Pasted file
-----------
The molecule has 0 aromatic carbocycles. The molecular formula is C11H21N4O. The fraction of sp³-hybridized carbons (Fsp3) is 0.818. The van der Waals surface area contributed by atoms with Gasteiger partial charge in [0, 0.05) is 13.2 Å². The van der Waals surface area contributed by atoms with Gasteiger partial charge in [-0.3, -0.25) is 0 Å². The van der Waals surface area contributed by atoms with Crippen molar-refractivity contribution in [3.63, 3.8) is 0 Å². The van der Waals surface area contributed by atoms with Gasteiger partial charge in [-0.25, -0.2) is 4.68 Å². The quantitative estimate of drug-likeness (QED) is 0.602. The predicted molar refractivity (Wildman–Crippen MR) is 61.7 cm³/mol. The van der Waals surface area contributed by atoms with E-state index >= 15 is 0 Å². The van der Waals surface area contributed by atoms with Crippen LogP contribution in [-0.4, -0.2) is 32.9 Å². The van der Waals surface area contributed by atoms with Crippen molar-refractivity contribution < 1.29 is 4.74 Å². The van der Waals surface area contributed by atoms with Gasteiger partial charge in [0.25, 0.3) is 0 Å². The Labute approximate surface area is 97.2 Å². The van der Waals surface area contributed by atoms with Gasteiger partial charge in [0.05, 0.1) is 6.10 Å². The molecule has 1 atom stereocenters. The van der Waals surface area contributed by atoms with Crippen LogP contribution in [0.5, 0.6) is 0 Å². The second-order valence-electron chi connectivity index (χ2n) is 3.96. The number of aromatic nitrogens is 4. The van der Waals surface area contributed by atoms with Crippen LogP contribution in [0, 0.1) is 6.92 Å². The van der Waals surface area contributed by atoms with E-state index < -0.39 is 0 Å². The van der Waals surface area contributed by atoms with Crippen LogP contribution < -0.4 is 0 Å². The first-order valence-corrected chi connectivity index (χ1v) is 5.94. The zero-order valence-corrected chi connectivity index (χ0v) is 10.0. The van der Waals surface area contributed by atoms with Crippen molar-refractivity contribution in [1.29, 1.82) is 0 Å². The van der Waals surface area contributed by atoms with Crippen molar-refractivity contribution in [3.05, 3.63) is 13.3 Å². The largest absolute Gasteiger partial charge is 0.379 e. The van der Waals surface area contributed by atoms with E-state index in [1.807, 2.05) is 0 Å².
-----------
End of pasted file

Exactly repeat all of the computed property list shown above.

The molecule has 0 aromatic carbocycles. The molecular formula is C11H21N4O. The fraction of sp³-hybridized carbons (Fsp3) is 0.818. The van der Waals surface area contributed by atoms with Gasteiger partial charge in [0, 0.05) is 13.2 Å². The van der Waals surface area contributed by atoms with Gasteiger partial charge in [-0.3, -0.25) is 0 Å². The van der Waals surface area contributed by atoms with Crippen molar-refractivity contribution in [3.63, 3.8) is 0 Å². The van der Waals surface area contributed by atoms with Gasteiger partial charge in [-0.25, -0.2) is 4.68 Å². The quantitative estimate of drug-likeness (QED) is 0.602. The predicted molar refractivity (Wildman–Crippen MR) is 61.7 cm³/mol. The van der Waals surface area contributed by atoms with E-state index >= 15 is 0 Å². The van der Waals surface area contributed by atoms with Crippen LogP contribution in [-0.4, -0.2) is 32.9 Å². The van der Waals surface area contributed by atoms with Crippen molar-refractivity contribution < 1.29 is 4.74 Å². The van der Waals surface area contributed by atoms with Gasteiger partial charge in [0.25, 0.3) is 0 Å². The Labute approximate surface area is 97.2 Å². The van der Waals surface area contributed by atoms with Gasteiger partial charge in [0.05, 0.1) is 6.10 Å². The molecule has 1 atom stereocenters. The van der Waals surface area contributed by atoms with Crippen LogP contribution in [0.5, 0.6) is 0 Å². The second-order valence-electron chi connectivity index (χ2n) is 3.96. The number of aromatic nitrogens is 4. The van der Waals surface area contributed by atoms with Crippen LogP contribution in [0, 0.1) is 6.92 Å². The van der Waals surface area contributed by atoms with E-state index < -0.39 is 0 Å². The van der Waals surface area contributed by atoms with Crippen LogP contribution < -0.4 is 0 Å². The first-order valence-corrected chi connectivity index (χ1v) is 5.94. The zero-order valence-corrected chi connectivity index (χ0v) is 10.0. The van der Waals surface area contributed by atoms with Crippen molar-refractivity contribution in [1.29, 1.82) is 0 Å². The van der Waals surface area contributed by atoms with Crippen molar-refractivity contribution in [3.05, 3.63) is 13.3 Å². The largest absolute Gasteiger partial charge is 0.379 e. The van der Waals surface area contributed by atoms with E-state index in [1.807, 2.05) is 0 Å².